Risk Management In Times of Uncertainty


You may remember hearing about the successful landing of US Air Flight 1549 in the Hudson River on January 15, 2009. Thankfully everyone walked away from the “miracle on the Hudson”.

Risk on Miracle on the Hudson

Despite the passage of time this event provides a valuable lesson in risk management that is important today as we deal with the COVID -19 pandemic.  In our rush to respond to the crisis, we cannot forget the basics. 

Effective risk management demands that we keep our objectives front and centre while identifying and assessing the risks and determining action that will helps us achieve our goal.

In responding to the COVID-19 pandemic, now more than ever it is important to not lose sight of our objectives and the priority of those objectives. 

Captain Chesley “Sully” Sullenberger and his co pilot Jeffrey Skiles never lost sight of their objective to preserve as many lives as possible while assessing the risks and determining a course of action; all in the space of about 3 minutes.

The plane took off at 3:24 and Captain Sully called out “birds” at 3:27. At 3:30 the plane landed on the Hudson and at 3:32 everyone was out of the plane.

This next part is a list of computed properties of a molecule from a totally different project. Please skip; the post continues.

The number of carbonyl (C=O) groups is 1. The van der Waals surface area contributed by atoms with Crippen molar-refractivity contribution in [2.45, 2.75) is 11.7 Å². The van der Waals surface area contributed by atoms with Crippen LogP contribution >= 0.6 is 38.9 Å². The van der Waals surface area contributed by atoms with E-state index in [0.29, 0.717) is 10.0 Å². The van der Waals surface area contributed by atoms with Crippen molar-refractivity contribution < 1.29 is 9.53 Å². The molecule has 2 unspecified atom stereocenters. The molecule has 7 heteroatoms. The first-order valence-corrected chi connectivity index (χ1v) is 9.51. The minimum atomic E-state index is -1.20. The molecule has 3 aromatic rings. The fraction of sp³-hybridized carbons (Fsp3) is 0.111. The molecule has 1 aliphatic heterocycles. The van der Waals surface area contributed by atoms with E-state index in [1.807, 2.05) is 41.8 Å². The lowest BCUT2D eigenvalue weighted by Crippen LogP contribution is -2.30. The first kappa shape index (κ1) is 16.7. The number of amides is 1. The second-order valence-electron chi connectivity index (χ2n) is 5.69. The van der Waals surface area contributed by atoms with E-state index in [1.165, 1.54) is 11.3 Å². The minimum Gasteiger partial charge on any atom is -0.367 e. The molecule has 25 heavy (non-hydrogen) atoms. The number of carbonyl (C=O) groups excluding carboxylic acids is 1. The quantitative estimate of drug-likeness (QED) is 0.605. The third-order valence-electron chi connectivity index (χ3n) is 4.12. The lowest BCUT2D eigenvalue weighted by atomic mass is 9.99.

From the time the pilot called out “birds” to landing on the Hudson, Captain Sully and his crew had to decide if they could get back to LaGuardia. Returning to LaGuardia would have meant crossing over the city of Manhattan and putting people on the ground at risk. If the plane crashed with full fuel tanks the plane and everything around it would be incinerated. Another option was to try and make it to the Teterboro Airport that was closer but still required flying over a populated area. Lastly, should the crew try to land on the Hudson? Of course we know the plane successfully landed on the Hudson and everyone survived.

This is what risk management is all about. On your way to your destination, a number of obstacles can get in the way and you need to respond in order to get back on track so that you ultimately reach your destination.

The changing impact of COVID 19 is exerting time constraints and demanding that we continually re assess our options and make decisions. We need to quickly identify and assess the risks, despite not having all the information we would like, and decide very quickly the best path forward to ensure that we ultimately reach our destination. Using the Objective Centric Risk Management approach keeps objectives front and centre.

If you haven’t tried this approach maybe the time is now.  In these uncertain times when everything we’ve known has turned upside down and we are seeking better ways to achieve our goals, perhaps now is the time to embrace the Objective Centric Risk Management approach.

The best source for Objective Centric Risk Management is Tim Leech. His site is Risk Oversight

During these uncertain times we are all stronger together as a community. If you have any questions, comments or insights to share, feel free to email me to abyrnecma at

Categories : Risk Management

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